March 29, 2007
Another atrocity for the Hopi Tribe occurred on March 27 when the Hopi Tribal Council voted 10 to 8 to nullify the results of the 2007 Special Election when I was elected Chairman of the Hopi Tribe. The Tribal Council took this action based on false information presented by my opponent, certain members of the tribal council and others opposed to my candidacy. It is important to note that 8 of the tribal council members voted against the proposed resolution and I appreciate their support.
It is important for people to know that I fully satisfied the residency requirements and was duly certified by the Hopi Election Board on Jan. 10 as being eligible to be a candidate. This is a closed matter.
By taking this action, the Hopi Tribal Council usurped the authority vested in the Hopi Election Board, an independent tribal entity authorized to conduct and certify the results of the Special Election. In voting to nullify the results of the Feb. 7 General Election, the Tribal Council violated the electoral process and took it upon itself to blatantly disregard the will of the Hopi and Tewa people who voted for me. There are no provisions in the Tribal Constitution and by-laws that authorize the Tribal Council to take this action. Therefore, the Tribal Council exceeded its authority. In legal terms, this action is called an ultra vires violation. When this occurs the tribal council cannot be protected by its sovereign rights from immunity to a lawsuit.
The Tribal Council took this action despite the certification of the election results by the Hopi Election Board on Feb. 7. I was sworn into office by Chief Judge LaRance on March 1 at a duly called Tribal Council meeting and immediately assumed my role as Chairman of the Tribal Council. I also performed my duties as Chief Executive Officer of the Hopi Tribe.
Tribal members voted for me because they wanted a change in their government. They are outraged, and expressed their anger and their disappointment at a Tribal Council meeting held on March 28 in the tribal chambers. They expressed their lack of confidence in their tribal leaders and were angered that their votes were not considered by the Tribal Council.
I ran on a platform to establish a transparent and accountable tribal government by reinstituting the Code of Ethics, requiring drug testing and background checks on all tribal officials and improving fiscal accountability. My goal is to provide for a participatory form of government to involve tribal members in the governance of the tribe. My goal is to focus on strengthening our villages and communities, addressing the needs of our youth and elders, addressing the needs of our people living in off-reservation communities. I consider myself a "symbol" for positive change in our tribal government. I want to see a change in our government so that we have a government "for the people and by the people".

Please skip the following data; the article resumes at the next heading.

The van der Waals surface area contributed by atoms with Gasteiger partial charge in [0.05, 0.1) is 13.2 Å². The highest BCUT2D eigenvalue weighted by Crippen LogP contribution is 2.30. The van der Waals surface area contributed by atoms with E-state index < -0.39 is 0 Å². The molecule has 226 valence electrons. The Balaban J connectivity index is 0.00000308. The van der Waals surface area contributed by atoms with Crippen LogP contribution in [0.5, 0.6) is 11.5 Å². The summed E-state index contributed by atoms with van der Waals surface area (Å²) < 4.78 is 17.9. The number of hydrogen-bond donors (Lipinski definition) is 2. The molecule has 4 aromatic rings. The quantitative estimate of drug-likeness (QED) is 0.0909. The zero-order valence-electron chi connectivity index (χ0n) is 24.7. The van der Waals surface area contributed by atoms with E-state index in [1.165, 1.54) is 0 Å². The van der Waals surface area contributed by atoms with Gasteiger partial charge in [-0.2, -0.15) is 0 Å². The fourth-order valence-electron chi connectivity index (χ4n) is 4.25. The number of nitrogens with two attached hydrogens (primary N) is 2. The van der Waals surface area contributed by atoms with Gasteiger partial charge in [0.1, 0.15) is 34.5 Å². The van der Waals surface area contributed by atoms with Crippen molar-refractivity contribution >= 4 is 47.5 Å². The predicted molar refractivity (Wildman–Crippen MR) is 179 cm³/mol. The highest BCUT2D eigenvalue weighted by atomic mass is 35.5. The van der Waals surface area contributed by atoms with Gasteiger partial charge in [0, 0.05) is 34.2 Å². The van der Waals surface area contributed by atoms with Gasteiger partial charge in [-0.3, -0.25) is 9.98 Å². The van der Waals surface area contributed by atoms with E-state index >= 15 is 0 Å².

There is a resounding interest among the Hopi and Tewa people in my support of my fight for protecting the constitutional rights of our people to vote. Numerous letters have been filed with the Tribal Council Secretary by tribal members complaining that their constitutional rights have been violated by the Tribal Council.
In the final analysis, I find this action to be politically motivated by certain members of the tribal council and which essentially results in outright discrimination. Therefore, these members acted outside the scope of their authority as members of the tribal council and cannot hide under the cloak of tribal sovereign immunity. My constitutional due process rights have been violated in this process.
Ben H. Nuvamsa
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